Part One – Empirical Perspectives on the Composition of the Pentateuch: Jan Christian Gertz, ‘Introduction’ (pp. 11–13); Christopher A. Rollston, ‘Inscriptional Evidence for the Writing of the Earliest Texts of the Bible – Intellectual Infrastructure in Tenth- and Ninth-Century Israel, Judah, and the Southern Levant’ (pp. 15–45); David P. Wright, ‘The Covenant Code Appendix (Exodus 23:20–33), Neo-Assyrian Sources, and Implications for Pentateuchal Study’ (pp. 47–85); David M. Carr, ‘Data to Inform Ongoing Debates about the Formation of the Pentateuch – From Documented Cases of Transmission History to a Survey of Rabbinic Exegesis’ (pp. 87–106); Molly M. Zahn, ‘Innerbiblical Exegesis – The View from Beyond the Bible’ (pp. 107–20); Armin Lange, ‘From Many to One – Some Thoughts on the Hebrew Textual History of the Torah’ (pp. 121–95).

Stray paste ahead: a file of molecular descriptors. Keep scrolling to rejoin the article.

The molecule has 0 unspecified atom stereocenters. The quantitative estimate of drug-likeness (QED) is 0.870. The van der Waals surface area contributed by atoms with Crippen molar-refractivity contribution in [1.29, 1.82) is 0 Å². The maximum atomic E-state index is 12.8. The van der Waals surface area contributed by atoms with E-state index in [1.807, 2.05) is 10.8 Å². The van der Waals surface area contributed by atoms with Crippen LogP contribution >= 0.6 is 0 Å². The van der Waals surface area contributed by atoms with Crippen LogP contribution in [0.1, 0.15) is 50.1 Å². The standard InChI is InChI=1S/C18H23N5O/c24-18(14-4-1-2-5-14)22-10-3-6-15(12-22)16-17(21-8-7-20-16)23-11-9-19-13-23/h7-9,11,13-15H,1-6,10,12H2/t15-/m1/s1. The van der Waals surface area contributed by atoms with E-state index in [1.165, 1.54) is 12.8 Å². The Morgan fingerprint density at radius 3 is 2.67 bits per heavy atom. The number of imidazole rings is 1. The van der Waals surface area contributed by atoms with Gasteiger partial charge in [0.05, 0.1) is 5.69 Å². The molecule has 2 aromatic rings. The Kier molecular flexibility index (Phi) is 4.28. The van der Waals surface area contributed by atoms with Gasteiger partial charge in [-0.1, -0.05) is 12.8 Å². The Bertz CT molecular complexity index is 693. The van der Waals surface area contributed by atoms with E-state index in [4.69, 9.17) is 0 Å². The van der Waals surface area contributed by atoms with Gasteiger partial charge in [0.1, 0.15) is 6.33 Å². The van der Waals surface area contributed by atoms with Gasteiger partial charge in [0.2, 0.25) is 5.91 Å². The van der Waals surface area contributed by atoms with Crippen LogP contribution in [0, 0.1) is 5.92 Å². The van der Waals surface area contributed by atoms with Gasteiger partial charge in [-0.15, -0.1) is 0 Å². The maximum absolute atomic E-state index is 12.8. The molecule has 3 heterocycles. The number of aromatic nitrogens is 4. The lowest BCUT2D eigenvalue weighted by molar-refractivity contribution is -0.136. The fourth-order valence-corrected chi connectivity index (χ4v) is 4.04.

Part Two – Can the Pentateuch Be Read in Its Present Form? – Narrative Continuity in the Pentateuch in Comparative Perspective: Jeffrey Stackert, ‘Introduction’ (pp. 199–200); Jean Louis Ska, ‘What Do We Mean by Plot and by Narrative Continuity?’ (pp. 201–22); Yairah Amit, ‘Travel Narratives and the Message of Genesis’ (pp. 223–42); Joel S. Baden, ‘Why Is the Pentateuch Unreadable? – Or, Why Are We Doing This Anyway? (pp. 243–51); Jeffrey Stackert, ‘Pentateuchal Coherence and the Science of Reading’ (pp. 253–68); Jean-Pierre Sonnet, ‘Does the Pentateuch Tell of Its Redactional Genesis? – The Characters of YHWH and Moses as Agents of Fortschreibung in the Pentateuch’s Narrated World’ (pp. 269–82); Joel S. Baden, ‘Continuity between the Gaps – The Pentateuch and the Kirta Epic’ (pp. 283–92).